Victorian Volunteer Force on the Central Victorian Goldfields 1853-1883 - thesis by Bob Marmion
Victorian Volunteer Forces Long and Efficient Service medal 1880 - Museum Victoria
Melbourne Volunteer Rifle Regiment - History
Victorian Mounted Rifles - Traralgon Historical Society
Victorian Colonial and Pre WWI badges - Digger History

A number of books have been written covering the military in Australia prior to Federation.
A search in the State Library of Victoria catalogue for Colonial Forces or Volunteer Forces or Military service, Voluntary for example provides information about  books, records on microfiche, photographs and online resources on the topic. Similar searches in the catalogues of the other state libraries and the National Library of Australia would also provide useful information.
Books have also been written concentrating on one locality. One title is The Shire of Lilydale and its Military Heritage by Anthony J McAleer published in 1994.

Also check public library catalogues for relevant items. The search for the words Colonial Military Forces in a public library catalogue located the following titles:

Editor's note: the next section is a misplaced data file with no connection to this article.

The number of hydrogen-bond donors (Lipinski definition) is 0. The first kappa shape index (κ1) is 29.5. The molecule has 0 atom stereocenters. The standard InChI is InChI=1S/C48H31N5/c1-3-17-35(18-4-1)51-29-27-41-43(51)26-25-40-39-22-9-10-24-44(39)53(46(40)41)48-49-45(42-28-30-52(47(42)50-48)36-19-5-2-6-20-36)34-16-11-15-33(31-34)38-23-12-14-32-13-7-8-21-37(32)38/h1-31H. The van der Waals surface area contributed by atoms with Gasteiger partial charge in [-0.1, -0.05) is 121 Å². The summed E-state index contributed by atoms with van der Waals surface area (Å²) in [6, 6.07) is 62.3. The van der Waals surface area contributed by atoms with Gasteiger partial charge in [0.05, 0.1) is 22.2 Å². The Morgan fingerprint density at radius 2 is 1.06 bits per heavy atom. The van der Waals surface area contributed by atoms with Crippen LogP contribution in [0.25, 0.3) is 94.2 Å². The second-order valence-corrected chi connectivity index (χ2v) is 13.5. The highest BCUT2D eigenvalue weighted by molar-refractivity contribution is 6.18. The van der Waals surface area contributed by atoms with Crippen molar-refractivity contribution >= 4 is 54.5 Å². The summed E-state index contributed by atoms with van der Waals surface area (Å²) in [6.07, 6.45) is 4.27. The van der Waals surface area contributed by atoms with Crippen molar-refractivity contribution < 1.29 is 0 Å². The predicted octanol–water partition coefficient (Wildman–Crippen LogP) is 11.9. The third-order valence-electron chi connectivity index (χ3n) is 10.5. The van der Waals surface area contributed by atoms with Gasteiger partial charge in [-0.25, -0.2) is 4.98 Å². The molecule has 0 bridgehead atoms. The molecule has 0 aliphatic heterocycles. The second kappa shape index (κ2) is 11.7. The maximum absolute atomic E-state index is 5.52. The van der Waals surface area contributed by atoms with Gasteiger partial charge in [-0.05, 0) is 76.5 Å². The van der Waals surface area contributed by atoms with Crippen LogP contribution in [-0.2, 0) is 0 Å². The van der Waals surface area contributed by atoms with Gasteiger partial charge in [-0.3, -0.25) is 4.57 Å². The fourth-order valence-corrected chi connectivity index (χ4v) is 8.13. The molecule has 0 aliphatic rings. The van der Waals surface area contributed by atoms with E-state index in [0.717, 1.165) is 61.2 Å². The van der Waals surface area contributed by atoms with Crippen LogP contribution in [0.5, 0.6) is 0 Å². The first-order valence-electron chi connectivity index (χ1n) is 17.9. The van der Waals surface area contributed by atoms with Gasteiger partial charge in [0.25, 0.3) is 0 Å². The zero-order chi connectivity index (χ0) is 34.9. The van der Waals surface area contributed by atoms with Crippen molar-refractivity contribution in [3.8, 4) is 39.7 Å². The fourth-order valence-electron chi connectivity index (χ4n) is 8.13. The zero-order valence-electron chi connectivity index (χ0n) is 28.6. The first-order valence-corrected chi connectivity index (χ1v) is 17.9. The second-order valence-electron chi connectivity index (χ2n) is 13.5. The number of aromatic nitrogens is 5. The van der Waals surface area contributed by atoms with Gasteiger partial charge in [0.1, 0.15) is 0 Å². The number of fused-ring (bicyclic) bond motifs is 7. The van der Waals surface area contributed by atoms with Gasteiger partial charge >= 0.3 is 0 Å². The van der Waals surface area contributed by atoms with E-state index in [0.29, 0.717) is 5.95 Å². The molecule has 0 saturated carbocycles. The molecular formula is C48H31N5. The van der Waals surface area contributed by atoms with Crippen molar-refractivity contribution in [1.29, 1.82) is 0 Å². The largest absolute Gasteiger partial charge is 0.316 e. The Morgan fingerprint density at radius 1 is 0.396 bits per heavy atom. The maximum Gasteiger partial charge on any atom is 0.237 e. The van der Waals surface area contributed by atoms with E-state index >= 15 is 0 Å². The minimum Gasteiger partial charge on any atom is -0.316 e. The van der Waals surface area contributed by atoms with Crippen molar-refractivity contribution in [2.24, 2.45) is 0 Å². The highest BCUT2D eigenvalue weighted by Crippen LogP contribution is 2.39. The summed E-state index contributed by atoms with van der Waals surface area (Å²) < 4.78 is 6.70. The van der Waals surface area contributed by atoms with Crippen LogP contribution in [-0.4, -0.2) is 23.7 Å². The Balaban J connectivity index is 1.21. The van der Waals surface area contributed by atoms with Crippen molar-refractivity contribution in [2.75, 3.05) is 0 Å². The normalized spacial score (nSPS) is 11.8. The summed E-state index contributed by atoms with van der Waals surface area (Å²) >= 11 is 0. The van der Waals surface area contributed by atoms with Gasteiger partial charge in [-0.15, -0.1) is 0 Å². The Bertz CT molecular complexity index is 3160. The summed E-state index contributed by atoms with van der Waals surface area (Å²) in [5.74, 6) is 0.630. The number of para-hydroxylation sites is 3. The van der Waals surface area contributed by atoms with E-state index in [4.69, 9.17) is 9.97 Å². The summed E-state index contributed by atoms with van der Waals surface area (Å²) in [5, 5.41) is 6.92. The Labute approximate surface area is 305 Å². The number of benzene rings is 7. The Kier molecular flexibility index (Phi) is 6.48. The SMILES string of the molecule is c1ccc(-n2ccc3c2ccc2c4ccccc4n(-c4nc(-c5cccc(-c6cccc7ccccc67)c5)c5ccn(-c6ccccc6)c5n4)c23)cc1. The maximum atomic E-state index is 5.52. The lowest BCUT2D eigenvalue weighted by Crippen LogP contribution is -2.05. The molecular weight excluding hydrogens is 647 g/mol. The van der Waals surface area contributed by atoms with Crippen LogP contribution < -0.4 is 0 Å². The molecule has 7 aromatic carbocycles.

A Military History of Australia by Jeffrey Grey (3rd ed. 2008)
An Atlas of Australia's Wars by John Coates (2006)
The Diggers: Makers of Australian Military Tradition (1993)
The Colonial Volunteers: the Defence Forces of the Australian Colonies 1836 - 1901 (1988)
The Remote Garrison: the British Army in Australia 1788-1870 (1986)
Red Coat Dreaming: How Colonial Australia Embraced the British Army (2009)
Australian Military History for Dummies (2010)

Newspapers are perhaps the most valuable resource for locating information on early Australian military history, particularly as it affects a local area. Increasingly local newspapers, as well as the larger state and national newspapers, are being digitised and made available through Trove. Use the Advanced Search option to limit the search to a particular newspaper or time frame. If the local newspaper in your area has not yet been digitised it may be available on microfiche or even hard copy at the historical society for the area. The State Library of Victoria has copies of newspapers published throughout Victoria. Check the catalogue for availability. It may be necessary to order copies in advanced as much of the newspaper collection is in storage, offsite.